Go figure: Friday came along, I blinked, and Diabetes Blog Week was over. I want to thank Karen Graffeo of www.bittersweetdiabetes.com for organizing this and bringing me back to blogging. It really is something that I enjoy and I hope those of you who read Cut the BS…I mean Blood Sugar can tell.
I was in the process of writing this post and I still would love to share it with you, so here it is:
Today’s post was supposed to be about food. I’ve posted about food before and I will post about food again so I decided to write about one of the wildcard topics. It asks me to personify my diabetes.
As much as I’d like to call my Diabetes every horrible name in the book, I recall referring to myself as a D-Toddler at the Diabetes unConference in Las Vegas this year. The more I think about it the more I find that is a better personification of my Diabetes. For me, it’s like having an additional child.
I’m a mother of two young women, both under the age of ten, and I find that in being a parent, my husband and I have to take the lead and make decisions for them. I can’t expect my diabetes to take care of itself. I have to keep a watchful eye on my diabetes, just like my girls. It is my responsiblity if my girls hurt themselves because I did not set boudaries or check in with them soon enough. It is my responsibility if one of my girls end up with her head between the stair railings or my blood sugars get too high and it is my responsibilty to get her head out of there or get my blood sugar back to a healthy range. Luckily, no one’s ever gotten her head stuck between the railings at our house.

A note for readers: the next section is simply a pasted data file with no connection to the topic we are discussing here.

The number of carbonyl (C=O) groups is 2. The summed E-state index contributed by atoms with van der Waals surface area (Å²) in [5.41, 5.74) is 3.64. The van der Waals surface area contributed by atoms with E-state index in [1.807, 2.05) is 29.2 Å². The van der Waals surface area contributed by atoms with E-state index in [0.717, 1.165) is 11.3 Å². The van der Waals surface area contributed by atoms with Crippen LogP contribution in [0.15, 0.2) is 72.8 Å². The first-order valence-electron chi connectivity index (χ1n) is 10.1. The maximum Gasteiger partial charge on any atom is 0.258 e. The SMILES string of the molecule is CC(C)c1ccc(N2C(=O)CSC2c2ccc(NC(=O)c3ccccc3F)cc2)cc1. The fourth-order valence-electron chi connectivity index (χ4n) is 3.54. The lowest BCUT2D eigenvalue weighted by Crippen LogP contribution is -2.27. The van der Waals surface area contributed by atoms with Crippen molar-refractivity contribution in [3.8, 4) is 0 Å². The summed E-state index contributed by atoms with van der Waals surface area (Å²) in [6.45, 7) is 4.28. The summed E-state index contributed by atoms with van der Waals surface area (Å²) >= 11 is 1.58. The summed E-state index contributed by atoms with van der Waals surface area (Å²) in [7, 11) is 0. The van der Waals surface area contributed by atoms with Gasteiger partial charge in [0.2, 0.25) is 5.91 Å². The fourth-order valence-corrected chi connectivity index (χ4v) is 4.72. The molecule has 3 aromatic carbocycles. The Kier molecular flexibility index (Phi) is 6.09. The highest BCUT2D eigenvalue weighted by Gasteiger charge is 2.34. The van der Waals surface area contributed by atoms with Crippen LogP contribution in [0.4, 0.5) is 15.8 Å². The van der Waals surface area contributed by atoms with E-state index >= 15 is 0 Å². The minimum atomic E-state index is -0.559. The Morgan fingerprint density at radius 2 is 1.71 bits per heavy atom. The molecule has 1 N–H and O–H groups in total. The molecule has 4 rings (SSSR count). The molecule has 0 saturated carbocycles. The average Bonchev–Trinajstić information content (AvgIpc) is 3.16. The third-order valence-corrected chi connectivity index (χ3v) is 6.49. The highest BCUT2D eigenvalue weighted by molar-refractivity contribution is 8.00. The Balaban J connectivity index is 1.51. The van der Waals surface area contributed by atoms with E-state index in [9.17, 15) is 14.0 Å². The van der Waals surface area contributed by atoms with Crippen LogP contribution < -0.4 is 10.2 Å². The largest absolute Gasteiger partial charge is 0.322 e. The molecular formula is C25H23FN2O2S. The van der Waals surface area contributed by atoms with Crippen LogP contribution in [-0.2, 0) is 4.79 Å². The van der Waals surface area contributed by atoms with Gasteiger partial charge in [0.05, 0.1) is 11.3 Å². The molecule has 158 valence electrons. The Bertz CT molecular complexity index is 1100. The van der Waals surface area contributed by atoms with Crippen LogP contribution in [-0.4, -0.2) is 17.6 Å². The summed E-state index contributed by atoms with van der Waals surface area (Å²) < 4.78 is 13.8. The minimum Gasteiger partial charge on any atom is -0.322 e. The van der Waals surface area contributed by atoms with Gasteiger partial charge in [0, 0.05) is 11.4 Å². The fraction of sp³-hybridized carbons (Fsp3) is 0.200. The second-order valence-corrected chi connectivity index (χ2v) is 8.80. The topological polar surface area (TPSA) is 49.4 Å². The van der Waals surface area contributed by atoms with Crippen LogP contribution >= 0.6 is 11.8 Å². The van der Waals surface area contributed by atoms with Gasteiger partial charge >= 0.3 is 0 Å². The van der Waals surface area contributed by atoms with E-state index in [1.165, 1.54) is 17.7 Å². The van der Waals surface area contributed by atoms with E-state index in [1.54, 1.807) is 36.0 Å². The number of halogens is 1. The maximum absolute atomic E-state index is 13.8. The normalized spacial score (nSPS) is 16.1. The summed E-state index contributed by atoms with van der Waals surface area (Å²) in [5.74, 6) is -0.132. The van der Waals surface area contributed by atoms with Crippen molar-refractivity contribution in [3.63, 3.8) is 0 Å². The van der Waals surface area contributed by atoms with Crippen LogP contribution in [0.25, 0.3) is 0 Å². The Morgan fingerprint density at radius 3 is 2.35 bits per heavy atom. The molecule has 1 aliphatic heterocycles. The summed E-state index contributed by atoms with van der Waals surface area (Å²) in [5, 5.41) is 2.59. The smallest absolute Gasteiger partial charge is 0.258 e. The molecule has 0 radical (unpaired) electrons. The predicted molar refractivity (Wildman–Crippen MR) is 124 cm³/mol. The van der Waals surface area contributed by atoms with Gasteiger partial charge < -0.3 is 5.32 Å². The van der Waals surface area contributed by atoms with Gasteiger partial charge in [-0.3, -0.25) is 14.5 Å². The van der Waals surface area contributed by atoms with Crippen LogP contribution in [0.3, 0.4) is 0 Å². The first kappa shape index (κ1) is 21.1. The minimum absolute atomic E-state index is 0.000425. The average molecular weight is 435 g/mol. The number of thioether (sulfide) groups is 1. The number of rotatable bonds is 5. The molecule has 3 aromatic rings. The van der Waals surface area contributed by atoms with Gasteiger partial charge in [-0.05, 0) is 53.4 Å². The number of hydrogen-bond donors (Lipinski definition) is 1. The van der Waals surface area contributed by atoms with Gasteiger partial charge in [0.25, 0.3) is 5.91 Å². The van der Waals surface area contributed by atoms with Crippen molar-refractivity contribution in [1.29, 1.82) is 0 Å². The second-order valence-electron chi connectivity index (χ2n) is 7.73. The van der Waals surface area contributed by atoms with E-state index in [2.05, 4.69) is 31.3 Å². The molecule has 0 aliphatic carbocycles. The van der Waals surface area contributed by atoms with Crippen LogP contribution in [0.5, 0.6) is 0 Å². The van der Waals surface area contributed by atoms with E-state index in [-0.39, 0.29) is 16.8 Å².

Similarly to having a child, having diabetes takes some getting used to. With time, I’ve gotten the hang of it and can roll with the punches. Diabetes has it’s routines just like babies and toddlers have their routines and by the time I get used to the routines, the children and the diabetes change on me and I have to adapt. There are fears and frustrations upon being a parent, but there are also little joys and victories like the first time all of us slept through the night or the times I make changes in my treatment and it happens to work. Both have resulted in funky victory dance.
The difference is my children will eventually grow up and make decisions of thier own based on their experiences in life. My diabetes will always depend on me to make decisions to keep both of us in line. I know that there are devices and surgical procedures in the works that might make decisions for me in the future, but my body will never correct itself or appologize when we are not in agreement. My daughters and I have already corrected ourselvs and appologized to each other countless times in my tenure as a mother. Diabetes will always be a part of me just like my girls are, but I will probably never love my Diabetes and I doubt that I will ever be proud of my Diabetes. Needless to say, but I will, I very much love my girls and my husband and am very proud of every accomplishment they make along the way.
My relationship with my diabetes has evolved, just like my relationship with my girls. And through the years, it will continue to evolve. But some things will always remain: I will always be Mom and I will always be a Person with Diabetes.
Click for the Diabetes Personified Wildcard Link List.
If you could personify your diabetes or that of your loved one, what would it be like? What would it look like, what would it say, what kind of personality would it have? Use your imagination and feel free to use images, drawings, words, music, etc. to describe it. (Thank you Reva of Type ONEderful for this topic suggestion.)